Orlando for beginners: How to survive hurricane season

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Hurricane season is upon us in the Sunshine State of Florida – six wonderful months of diligently watching the weather forecast to see if the tropics have started churning another big storm.

Here’s what you need to know if you are planning a trip to Orlando during hurricane season (June 1 through November 30).

 

Don’t get fooled into a false panic

Odds are in your favor: a severe storm will not hit. In over 30 years of living in Central Florida, I can count on one hand how many severe hurricanes I have been through. Generally speaking, Central Florida deals with two to three tropical storms in a season, and that’s being generous. Once every four or five years, we may deal with a hurricane.

Being in the center of the state, if a severe storm hits, the coastline gets the brunt of it. Any tropical system will become weaker the minute it hits land. So by the time it reaches Orlando, it is no longer at full strength.

 

Change is the only constant in life

Here’s how it goes down: the warm winds churning the ocean off the coast of Africa crank out a rotating storm system. If the system stays organized, it will grow to a tropical depression and, after that, possibly a tropical storm. If the conditions are right, it may become a hurricane. Here in Florida, our weather persons always give us a “heads up” right from the very beginning. However, those who have been through it before know we really only need to concern ourselves once any system gets near the Caribbean, especially Cuba.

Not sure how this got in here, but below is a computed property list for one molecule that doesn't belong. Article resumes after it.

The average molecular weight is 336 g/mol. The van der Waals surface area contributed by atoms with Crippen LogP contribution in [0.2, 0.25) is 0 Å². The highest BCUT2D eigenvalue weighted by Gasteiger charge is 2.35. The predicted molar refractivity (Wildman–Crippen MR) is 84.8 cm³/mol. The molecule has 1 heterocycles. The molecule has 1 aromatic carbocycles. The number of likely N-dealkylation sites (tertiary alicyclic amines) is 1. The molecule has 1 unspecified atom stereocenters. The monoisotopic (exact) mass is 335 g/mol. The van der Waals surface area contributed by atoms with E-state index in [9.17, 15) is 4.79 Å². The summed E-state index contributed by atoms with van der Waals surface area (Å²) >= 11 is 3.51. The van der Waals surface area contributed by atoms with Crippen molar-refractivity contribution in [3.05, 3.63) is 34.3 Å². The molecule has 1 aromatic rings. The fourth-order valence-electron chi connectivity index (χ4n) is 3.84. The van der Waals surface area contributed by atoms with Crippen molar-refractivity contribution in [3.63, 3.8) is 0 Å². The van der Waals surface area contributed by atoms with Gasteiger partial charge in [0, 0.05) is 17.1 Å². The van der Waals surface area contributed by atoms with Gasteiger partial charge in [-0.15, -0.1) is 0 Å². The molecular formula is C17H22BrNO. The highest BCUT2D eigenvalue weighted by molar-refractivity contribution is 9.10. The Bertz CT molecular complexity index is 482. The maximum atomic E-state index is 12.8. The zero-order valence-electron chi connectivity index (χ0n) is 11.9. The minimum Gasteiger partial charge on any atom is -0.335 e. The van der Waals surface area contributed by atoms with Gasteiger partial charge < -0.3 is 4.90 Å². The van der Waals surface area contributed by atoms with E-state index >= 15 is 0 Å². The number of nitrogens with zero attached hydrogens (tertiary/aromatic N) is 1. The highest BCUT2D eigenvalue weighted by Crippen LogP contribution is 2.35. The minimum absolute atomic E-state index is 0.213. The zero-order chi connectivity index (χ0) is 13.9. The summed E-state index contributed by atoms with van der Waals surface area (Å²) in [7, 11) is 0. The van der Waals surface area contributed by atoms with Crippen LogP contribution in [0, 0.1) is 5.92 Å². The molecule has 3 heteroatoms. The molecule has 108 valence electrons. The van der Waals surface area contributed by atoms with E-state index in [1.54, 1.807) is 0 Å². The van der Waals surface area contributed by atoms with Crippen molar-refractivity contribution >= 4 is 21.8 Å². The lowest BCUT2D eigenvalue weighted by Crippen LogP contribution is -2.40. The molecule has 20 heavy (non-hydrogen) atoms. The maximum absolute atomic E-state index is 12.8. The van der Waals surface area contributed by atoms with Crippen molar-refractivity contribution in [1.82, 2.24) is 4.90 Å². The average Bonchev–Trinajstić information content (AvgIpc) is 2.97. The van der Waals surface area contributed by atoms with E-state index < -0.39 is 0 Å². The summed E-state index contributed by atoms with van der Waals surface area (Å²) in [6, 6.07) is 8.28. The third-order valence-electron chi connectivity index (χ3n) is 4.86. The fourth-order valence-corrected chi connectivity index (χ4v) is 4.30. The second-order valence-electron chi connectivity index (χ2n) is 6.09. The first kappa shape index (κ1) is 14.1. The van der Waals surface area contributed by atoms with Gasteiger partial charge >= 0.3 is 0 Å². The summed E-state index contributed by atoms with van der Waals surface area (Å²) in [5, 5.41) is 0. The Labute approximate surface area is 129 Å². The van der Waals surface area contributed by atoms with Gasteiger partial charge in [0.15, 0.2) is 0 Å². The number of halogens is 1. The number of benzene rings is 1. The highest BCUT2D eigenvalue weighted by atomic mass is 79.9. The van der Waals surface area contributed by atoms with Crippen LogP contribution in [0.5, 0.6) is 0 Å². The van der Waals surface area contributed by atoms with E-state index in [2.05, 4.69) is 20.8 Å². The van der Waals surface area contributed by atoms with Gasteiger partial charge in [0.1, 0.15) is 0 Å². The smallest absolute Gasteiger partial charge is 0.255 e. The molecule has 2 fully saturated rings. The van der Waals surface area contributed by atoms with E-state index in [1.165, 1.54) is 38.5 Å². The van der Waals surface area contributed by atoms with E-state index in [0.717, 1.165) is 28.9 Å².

We’ll watch the updates, and we’ll watch the projected path – and that projected path will change so many times, it’s almost comical, but that’s how nature can be. It isn’t until about four days ahead of the projected landfall date that we can really tell where the storm is going, and, even then, it can change.

Hurricane forecast.
What a hurricane looks like, via the National Weather Service.

So if you are planning your trip and the news starts to talk about a potential tropical storm or hurricane, don’t start panicking – chances are the projected path will change five or ten times before you even leave for your trip.

 

What’s your policy?

So let’s say the weather forecasts look grim and you decide to cancel your trip. Make sure you understand the cancellation policies of your airlines and hotels. In fact, you really should read these policies over before you actually book your trip.

If you are traveling during hurricane season, then you may want to consider a travel insurance purchase, so long as it covers weather-related cancellations. Many hotel chains will lift their normal cancellation policy due to extreme weather, but not every hotel does this – and airlines are a lot less flexible than hotels.

 

Push the outer limits

Okay – you’ve decided to move forward with your Orlando vacation. You should keep in mind that even if a tropical storm or hurricane does not actually make landfall and touch Central Florida, the weather can still be impacted. This is mostly due to the outer bands of a tropical system, which can sometimes bring severe thunderstorms and tornadoes. And it can get really windy.

So keep an eye on the forecast and plan your days accordingly. For example, if it looks like those severe storms may come on a certain day, then plan to stay near the hotel that day rather than visiting an attraction that would require a fair amount of travel.

 

You’re safe at home base

Let’s say it looks like your trip might be impacted by severe weather. You can call your hotel and touch base with them on their plan to react to the weather. Not all front-line staff members will know all the ins and outs, so if you have specific concerns and need specific information, it doesn’t hurt to ask to speak to a member of management.

Most hotels have a phased plan, where the procedures change based on the severity of the storm. Also, most hotels have what’s called a ride-out crew, which is made up of staff members who voluntarily sign up and agree to stay at the hotel and be on-site to assist while the storm is hitting. It bears mentioning that all commercial buildings must adhere to very strict building safety codes, and Florida has its own set of safety codes pertaining to strong, high-speed winds.